USCIS Proposes H1B Cap Pre-Registration Program / Murthy Submits Comments

The U.S. Citizenship and Immigration Services (USCIS) recently announced its intention to establish a system requiring H1B-petitioning employers to register electronically prior to filing any cap-subject H1B petition. This proposal is open for a 60-day comment period, during which members of the public may voice any concerns over the proposed regulation and its potential effects on the current H1B program. The Murthy Law Firm provided extensive comments on the proposed USCIS rule on behalf of our clients, who are both H1B employers and employees. The notice of proposed rulemaking was published March 3, 2011.

Background and Purpose

The notice of proposed rulemaking is discussed in a USCIS press release. As explained by the USCIS, the stated purpose is cost reduction to U.S. businesses, as well as to USCIS service centers. The anticipated cost savings would stem from avoiding the filing of more cap-subject H1B petitions than can be accepted under the annual quota. It is anticipated that this would reduce employer costs for preparing and filing H1B petitions that are not selected for annual caps during years when the annual quotas are quickly filled and exceeded during the initial filing period. The USCIS would save money in the process of rejecting the excess cases and conducting annual lotteries to determine which cases to accept after filing. It is important to note that this currently is only in the proposal stage and not finalized. Thus, those employers who plan to file H1B cases for fiscal year 2012 (FY12) do not need to make any changes at this time. The sixty-day comment period ends on May 2, 2011. The public may express concerns or support for the proposed changes during this period. No changes can go into effect unless or until a final rule is issued and effective.

How the Pre-Registration Might Work

According to the proposed regulation, this pre-registration program would only apply to employers seeking to file H1B petitions that are subject to the annual numerical limitations, often referred to as the cap. The proposal would require the registration for cases filed against both the 65,000 regular cap and the 20,000 exemption known as the master’s or advanced-degree cap. The advanced-degree cap applies to cases filed for foreign nationals who hold qualifying masters’ degrees (or higher education) from U.S. institutions of higher education. All H1B employers filing H1B cap-subject cases would need to file an electronic registration for each H1B worker to be sponsored during a designated registration period. If the USCIS anticipates that the annual quota for H1B visas will be reached during the first days available for filing, the USCIS would then close the registration before that first filing date and randomly select a sufficient number of registrations to meet the available H1B cap numbers.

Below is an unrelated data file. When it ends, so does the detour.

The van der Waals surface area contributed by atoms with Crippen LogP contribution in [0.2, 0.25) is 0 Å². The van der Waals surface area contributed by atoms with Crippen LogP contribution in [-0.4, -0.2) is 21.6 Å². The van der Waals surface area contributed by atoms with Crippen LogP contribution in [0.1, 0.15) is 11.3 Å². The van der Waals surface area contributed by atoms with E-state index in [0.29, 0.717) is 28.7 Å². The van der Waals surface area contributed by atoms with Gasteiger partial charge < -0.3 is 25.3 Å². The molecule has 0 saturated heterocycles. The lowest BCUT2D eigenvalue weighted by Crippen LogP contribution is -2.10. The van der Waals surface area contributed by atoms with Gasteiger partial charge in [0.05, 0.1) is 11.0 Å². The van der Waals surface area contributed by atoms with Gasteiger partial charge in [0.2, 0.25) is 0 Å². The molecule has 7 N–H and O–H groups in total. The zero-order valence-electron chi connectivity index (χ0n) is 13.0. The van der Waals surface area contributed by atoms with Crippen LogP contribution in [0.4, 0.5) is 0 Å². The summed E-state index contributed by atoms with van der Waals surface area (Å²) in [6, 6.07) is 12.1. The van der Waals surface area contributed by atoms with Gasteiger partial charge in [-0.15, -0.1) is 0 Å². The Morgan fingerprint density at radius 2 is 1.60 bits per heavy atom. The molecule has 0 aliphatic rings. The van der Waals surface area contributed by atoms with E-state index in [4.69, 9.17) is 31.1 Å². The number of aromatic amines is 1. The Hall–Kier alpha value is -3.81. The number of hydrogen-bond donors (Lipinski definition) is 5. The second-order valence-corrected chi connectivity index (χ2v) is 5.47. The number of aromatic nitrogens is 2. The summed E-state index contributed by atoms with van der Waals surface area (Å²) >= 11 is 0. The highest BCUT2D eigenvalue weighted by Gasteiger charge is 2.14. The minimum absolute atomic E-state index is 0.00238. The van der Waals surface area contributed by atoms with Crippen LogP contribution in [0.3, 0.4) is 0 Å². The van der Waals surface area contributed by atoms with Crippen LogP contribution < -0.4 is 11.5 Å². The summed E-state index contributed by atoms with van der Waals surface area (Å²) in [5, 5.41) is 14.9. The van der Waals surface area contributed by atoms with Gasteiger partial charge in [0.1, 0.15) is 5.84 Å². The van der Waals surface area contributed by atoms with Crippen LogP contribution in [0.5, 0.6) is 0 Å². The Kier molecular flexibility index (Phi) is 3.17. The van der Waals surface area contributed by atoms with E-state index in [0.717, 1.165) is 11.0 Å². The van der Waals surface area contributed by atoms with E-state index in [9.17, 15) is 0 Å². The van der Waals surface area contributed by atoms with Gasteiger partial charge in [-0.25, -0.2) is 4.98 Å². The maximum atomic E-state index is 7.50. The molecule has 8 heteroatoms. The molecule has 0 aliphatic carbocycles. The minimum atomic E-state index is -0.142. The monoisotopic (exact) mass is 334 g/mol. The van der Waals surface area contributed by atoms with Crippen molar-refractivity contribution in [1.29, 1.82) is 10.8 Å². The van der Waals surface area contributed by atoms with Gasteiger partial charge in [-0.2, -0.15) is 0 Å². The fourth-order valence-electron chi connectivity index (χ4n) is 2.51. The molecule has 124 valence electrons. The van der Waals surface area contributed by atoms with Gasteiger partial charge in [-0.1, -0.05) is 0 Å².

Pre-Registration if the H1B Cap is not Exhausted

Under the registration system, should the USCIS determine that it has not received enough electronic registrations to use all of the numbers available under the 65,000 cap and 20,000 advanced-degree cap, then it will notify all registered employers that they are eligible to file H1B petitions on behalf of the employee beneficiaries named in the selected registrations. The USCIS would then continue to accept and select electronic registrations until the numbers available through both of the H1B caps are depleted. As the cap becomes closer to being reached, there may be some registration requests placed on a waitlist, for potential filing depending upon the outcome of earlier-filed H1B cases. Employers who have requested registration, but were not selected or placed on the waitlist, would be notified.

Murthy Takes Action with Submission of Comments to USCIS

This proposal came to our attention earlier this year, during a previous step in the regulatory process. Details of the proposal were not available at that time. However, several attorneys at Murthy Law Firm analyzed the registration concept and, as mentioned above, our comments were submitted to the U.S. Department of Homeland Security (DHS) in February 2011. With the publication of the notice of proposed rulemaking, we will submit our concerns and comments again regarding this proposal during the 60-day comment period.

We at the Murthy Law Firm certainly support efficiency and preservation of resources, both for petitioning H1B employers and the USCIS. The current system, during high-volume filing years, is inefficient and wasteful on both fronts. We have concerns about the particular proposal, however, and whether it will disadvantage smaller employers or employers who are less familiar with the immigration process.